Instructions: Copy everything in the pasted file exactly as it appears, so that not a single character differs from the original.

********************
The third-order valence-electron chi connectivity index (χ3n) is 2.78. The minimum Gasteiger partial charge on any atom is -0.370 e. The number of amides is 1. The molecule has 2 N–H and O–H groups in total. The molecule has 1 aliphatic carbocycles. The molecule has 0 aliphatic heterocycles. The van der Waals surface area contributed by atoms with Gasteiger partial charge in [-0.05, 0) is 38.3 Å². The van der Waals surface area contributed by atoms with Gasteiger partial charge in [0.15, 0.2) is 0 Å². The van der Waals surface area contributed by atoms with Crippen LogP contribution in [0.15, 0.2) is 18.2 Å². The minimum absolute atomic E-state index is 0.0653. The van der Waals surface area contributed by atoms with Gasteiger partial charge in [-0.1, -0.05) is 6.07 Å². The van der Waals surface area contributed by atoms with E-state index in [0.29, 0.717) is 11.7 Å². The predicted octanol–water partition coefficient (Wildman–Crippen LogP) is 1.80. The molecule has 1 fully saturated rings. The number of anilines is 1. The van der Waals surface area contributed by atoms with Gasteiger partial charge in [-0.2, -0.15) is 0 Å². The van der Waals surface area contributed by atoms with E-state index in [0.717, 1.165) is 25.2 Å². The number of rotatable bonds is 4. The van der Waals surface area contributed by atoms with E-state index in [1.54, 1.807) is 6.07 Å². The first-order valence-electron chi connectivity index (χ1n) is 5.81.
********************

The third-order valence-electron chi connectivity index (χ3n) is 2.78. The minimum Gasteiger partial charge on any atom is -0.370 e. The number of amides is 1. The molecule has 2 N–H and O–H groups in total. The molecule has 1 aliphatic carbocycles. The molecule has 0 aliphatic heterocycles. The van der Waals surface area contributed by atoms with Gasteiger partial charge in [-0.05, 0) is 38.3 Å². The van der Waals surface area contributed by atoms with Gasteiger partial charge in [0.15, 0.2) is 0 Å². The van der Waals surface area contributed by atoms with Crippen LogP contribution in [0.15, 0.2) is 18.2 Å². The minimum absolute atomic E-state index is 0.0653. The van der Waals surface area contributed by atoms with Gasteiger partial charge in [-0.1, -0.05) is 6.07 Å². The van der Waals surface area contributed by atoms with E-state index in [0.29, 0.717) is 11.7 Å². The predicted octanol–water partition coefficient (Wildman–Crippen LogP) is 1.80. The molecule has 1 fully saturated rings. The number of anilines is 1. The van der Waals surface area contributed by atoms with Gasteiger partial charge in [-0.2, -0.15) is 0 Å². The van der Waals surface area contributed by atoms with E-state index in [0.717, 1.165) is 25.2 Å². The number of rotatable bonds is 4. The van der Waals surface area contributed by atoms with E-state index in [1.54, 1.807) is 6.07 Å². The first-order valence-electron chi connectivity index (χ1n) is 5.81.